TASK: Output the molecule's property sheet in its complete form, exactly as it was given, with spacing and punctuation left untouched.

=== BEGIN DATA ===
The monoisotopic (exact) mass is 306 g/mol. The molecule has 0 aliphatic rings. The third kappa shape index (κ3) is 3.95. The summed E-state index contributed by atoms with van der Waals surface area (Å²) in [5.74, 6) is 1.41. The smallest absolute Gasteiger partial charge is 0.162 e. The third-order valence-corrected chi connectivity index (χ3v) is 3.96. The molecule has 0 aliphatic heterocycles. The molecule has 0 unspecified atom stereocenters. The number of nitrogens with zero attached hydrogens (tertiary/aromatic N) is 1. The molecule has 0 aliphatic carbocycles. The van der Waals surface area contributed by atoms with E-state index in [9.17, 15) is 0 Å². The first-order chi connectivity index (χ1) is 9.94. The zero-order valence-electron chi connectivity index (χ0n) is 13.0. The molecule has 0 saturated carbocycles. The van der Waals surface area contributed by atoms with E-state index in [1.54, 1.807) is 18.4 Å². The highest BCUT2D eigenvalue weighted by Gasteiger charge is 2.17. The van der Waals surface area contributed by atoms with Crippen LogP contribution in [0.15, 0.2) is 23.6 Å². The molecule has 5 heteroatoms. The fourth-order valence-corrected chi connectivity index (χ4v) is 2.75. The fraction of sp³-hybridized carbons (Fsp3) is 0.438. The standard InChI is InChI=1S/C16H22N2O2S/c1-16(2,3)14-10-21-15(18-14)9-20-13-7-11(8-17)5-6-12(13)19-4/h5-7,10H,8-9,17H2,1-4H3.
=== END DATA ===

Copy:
The monoisotopic (exact) mass is 306 g/mol. The molecule has 0 aliphatic rings. The third kappa shape index (κ3) is 3.95. The summed E-state index contributed by atoms with van der Waals surface area (Å²) in [5.74, 6) is 1.41. The smallest absolute Gasteiger partial charge is 0.162 e. The third-order valence-corrected chi connectivity index (χ3v) is 3.96. The molecule has 0 aliphatic heterocycles. The molecule has 0 unspecified atom stereocenters. The number of nitrogens with zero attached hydrogens (tertiary/aromatic N) is 1. The molecule has 0 aliphatic carbocycles. The van der Waals surface area contributed by atoms with E-state index in [9.17, 15) is 0 Å². The first-order chi connectivity index (χ1) is 9.94. The zero-order valence-electron chi connectivity index (χ0n) is 13.0. The molecule has 0 saturated carbocycles. The van der Waals surface area contributed by atoms with E-state index in [1.54, 1.807) is 18.4 Å². The highest BCUT2D eigenvalue weighted by Gasteiger charge is 2.17. The van der Waals surface area contributed by atoms with Crippen LogP contribution in [0.15, 0.2) is 23.6 Å². The molecule has 5 heteroatoms. The fourth-order valence-corrected chi connectivity index (χ4v) is 2.75. The fraction of sp³-hybridized carbons (Fsp3) is 0.438. The standard InChI is InChI=1S/C16H22N2O2S/c1-16(2,3)14-10-21-15(18-14)9-20-13-7-11(8-17)5-6-12(13)19-4/h5-7,10H,8-9,17H2,1-4H3.